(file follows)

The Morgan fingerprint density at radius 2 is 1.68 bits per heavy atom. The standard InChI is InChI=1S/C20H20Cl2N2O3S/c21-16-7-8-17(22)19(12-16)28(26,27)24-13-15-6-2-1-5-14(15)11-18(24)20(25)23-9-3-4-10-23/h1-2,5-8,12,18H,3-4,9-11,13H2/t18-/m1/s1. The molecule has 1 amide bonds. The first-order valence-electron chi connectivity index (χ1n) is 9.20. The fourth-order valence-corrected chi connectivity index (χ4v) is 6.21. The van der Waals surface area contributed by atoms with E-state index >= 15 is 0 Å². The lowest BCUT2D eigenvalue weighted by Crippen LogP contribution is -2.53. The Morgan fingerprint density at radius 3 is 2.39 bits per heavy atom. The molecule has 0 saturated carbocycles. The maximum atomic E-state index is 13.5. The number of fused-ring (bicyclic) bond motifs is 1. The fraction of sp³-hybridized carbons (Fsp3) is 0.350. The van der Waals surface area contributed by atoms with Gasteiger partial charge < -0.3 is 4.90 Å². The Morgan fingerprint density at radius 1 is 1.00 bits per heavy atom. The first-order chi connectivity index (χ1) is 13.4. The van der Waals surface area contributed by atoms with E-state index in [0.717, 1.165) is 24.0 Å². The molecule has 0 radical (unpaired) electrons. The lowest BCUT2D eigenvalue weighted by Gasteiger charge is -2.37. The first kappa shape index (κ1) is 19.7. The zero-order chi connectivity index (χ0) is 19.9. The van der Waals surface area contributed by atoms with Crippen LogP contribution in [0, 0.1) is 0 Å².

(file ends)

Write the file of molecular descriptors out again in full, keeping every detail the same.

The Morgan fingerprint density at radius 2 is 1.68 bits per heavy atom. The standard InChI is InChI=1S/C20H20Cl2N2O3S/c21-16-7-8-17(22)19(12-16)28(26,27)24-13-15-6-2-1-5-14(15)11-18(24)20(25)23-9-3-4-10-23/h1-2,5-8,12,18H,3-4,9-11,13H2/t18-/m1/s1. The molecule has 1 amide bonds. The first-order valence-electron chi connectivity index (χ1n) is 9.20. The fourth-order valence-corrected chi connectivity index (χ4v) is 6.21. The van der Waals surface area contributed by atoms with E-state index >= 15 is 0 Å². The lowest BCUT2D eigenvalue weighted by Crippen LogP contribution is -2.53. The Morgan fingerprint density at radius 3 is 2.39 bits per heavy atom. The molecule has 0 saturated carbocycles. The maximum atomic E-state index is 13.5. The number of fused-ring (bicyclic) bond motifs is 1. The fraction of sp³-hybridized carbons (Fsp3) is 0.350. The van der Waals surface area contributed by atoms with Gasteiger partial charge < -0.3 is 4.90 Å². The Morgan fingerprint density at radius 1 is 1.00 bits per heavy atom. The first-order chi connectivity index (χ1) is 13.4. The van der Waals surface area contributed by atoms with E-state index in [0.717, 1.165) is 24.0 Å². The molecule has 0 radical (unpaired) electrons. The lowest BCUT2D eigenvalue weighted by Gasteiger charge is -2.37. The first kappa shape index (κ1) is 19.7. The zero-order chi connectivity index (χ0) is 19.9. The van der Waals surface area contributed by atoms with Crippen LogP contribution in [0, 0.1) is 0 Å².